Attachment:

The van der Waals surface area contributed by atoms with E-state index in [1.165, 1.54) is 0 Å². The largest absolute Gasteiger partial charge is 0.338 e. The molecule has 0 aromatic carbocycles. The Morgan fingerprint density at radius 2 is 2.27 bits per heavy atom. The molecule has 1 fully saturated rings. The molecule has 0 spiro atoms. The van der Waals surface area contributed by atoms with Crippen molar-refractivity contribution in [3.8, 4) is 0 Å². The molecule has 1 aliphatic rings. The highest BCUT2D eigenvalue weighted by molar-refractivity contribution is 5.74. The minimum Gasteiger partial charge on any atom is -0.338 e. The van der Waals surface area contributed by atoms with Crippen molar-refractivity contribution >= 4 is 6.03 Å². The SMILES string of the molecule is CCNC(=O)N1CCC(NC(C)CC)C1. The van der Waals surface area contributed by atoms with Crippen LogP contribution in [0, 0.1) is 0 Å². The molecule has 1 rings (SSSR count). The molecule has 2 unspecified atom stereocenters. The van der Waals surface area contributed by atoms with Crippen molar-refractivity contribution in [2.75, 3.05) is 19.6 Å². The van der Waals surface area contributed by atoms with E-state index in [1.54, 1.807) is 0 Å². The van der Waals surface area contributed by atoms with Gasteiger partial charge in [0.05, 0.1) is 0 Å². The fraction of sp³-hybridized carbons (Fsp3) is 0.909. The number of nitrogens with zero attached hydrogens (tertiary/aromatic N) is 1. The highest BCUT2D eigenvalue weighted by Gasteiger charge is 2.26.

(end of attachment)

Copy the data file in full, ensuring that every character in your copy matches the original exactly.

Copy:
The van der Waals surface area contributed by atoms with E-state index in [1.165, 1.54) is 0 Å². The largest absolute Gasteiger partial charge is 0.338 e. The molecule has 0 aromatic carbocycles. The Morgan fingerprint density at radius 2 is 2.27 bits per heavy atom. The molecule has 1 fully saturated rings. The molecule has 0 spiro atoms. The van der Waals surface area contributed by atoms with Crippen molar-refractivity contribution in [3.8, 4) is 0 Å². The molecule has 1 aliphatic rings. The highest BCUT2D eigenvalue weighted by molar-refractivity contribution is 5.74. The minimum Gasteiger partial charge on any atom is -0.338 e. The van der Waals surface area contributed by atoms with Crippen molar-refractivity contribution >= 4 is 6.03 Å². The SMILES string of the molecule is CCNC(=O)N1CCC(NC(C)CC)C1. The van der Waals surface area contributed by atoms with Crippen LogP contribution in [0, 0.1) is 0 Å². The molecule has 1 rings (SSSR count). The molecule has 2 unspecified atom stereocenters. The van der Waals surface area contributed by atoms with Crippen molar-refractivity contribution in [2.75, 3.05) is 19.6 Å². The van der Waals surface area contributed by atoms with E-state index in [1.54, 1.807) is 0 Å². The van der Waals surface area contributed by atoms with Gasteiger partial charge in [0.05, 0.1) is 0 Å². The fraction of sp³-hybridized carbons (Fsp3) is 0.909. The number of nitrogens with zero attached hydrogens (tertiary/aromatic N) is 1. The highest BCUT2D eigenvalue weighted by Gasteiger charge is 2.26.